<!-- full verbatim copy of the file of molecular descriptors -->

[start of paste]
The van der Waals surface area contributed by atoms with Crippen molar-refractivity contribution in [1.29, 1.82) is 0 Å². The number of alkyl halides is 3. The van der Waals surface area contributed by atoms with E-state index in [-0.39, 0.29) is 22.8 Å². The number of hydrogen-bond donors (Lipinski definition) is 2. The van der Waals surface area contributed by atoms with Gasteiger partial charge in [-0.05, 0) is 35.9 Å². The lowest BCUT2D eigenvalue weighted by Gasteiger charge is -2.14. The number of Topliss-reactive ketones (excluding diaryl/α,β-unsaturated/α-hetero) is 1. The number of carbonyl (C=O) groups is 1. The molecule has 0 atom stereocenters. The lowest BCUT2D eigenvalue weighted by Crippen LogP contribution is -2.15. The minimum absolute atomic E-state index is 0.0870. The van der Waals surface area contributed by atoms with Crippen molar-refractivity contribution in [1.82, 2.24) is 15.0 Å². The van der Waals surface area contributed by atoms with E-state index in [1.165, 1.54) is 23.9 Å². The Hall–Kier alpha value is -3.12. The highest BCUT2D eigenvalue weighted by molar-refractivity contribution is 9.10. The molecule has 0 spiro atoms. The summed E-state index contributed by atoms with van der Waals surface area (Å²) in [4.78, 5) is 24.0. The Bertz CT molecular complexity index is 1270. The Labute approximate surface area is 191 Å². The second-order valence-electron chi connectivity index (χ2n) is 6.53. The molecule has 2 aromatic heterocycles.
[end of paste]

The van der Waals surface area contributed by atoms with Crippen molar-refractivity contribution in [1.29, 1.82) is 0 Å². The number of alkyl halides is 3. The van der Waals surface area contributed by atoms with E-state index in [-0.39, 0.29) is 22.8 Å². The number of hydrogen-bond donors (Lipinski definition) is 2. The van der Waals surface area contributed by atoms with Gasteiger partial charge in [-0.05, 0) is 35.9 Å². The lowest BCUT2D eigenvalue weighted by Gasteiger charge is -2.14. The number of Topliss-reactive ketones (excluding diaryl/α,β-unsaturated/α-hetero) is 1. The number of carbonyl (C=O) groups is 1. The molecule has 0 atom stereocenters. The lowest BCUT2D eigenvalue weighted by Crippen LogP contribution is -2.15. The minimum absolute atomic E-state index is 0.0870. The van der Waals surface area contributed by atoms with Crippen molar-refractivity contribution in [1.82, 2.24) is 15.0 Å². The van der Waals surface area contributed by atoms with E-state index in [1.165, 1.54) is 23.9 Å². The Hall–Kier alpha value is -3.12. The highest BCUT2D eigenvalue weighted by molar-refractivity contribution is 9.10. The molecule has 0 spiro atoms. The summed E-state index contributed by atoms with van der Waals surface area (Å²) in [4.78, 5) is 24.0. The Bertz CT molecular complexity index is 1270. The Labute approximate surface area is 191 Å². The second-order valence-electron chi connectivity index (χ2n) is 6.53. The molecule has 2 aromatic heterocycles.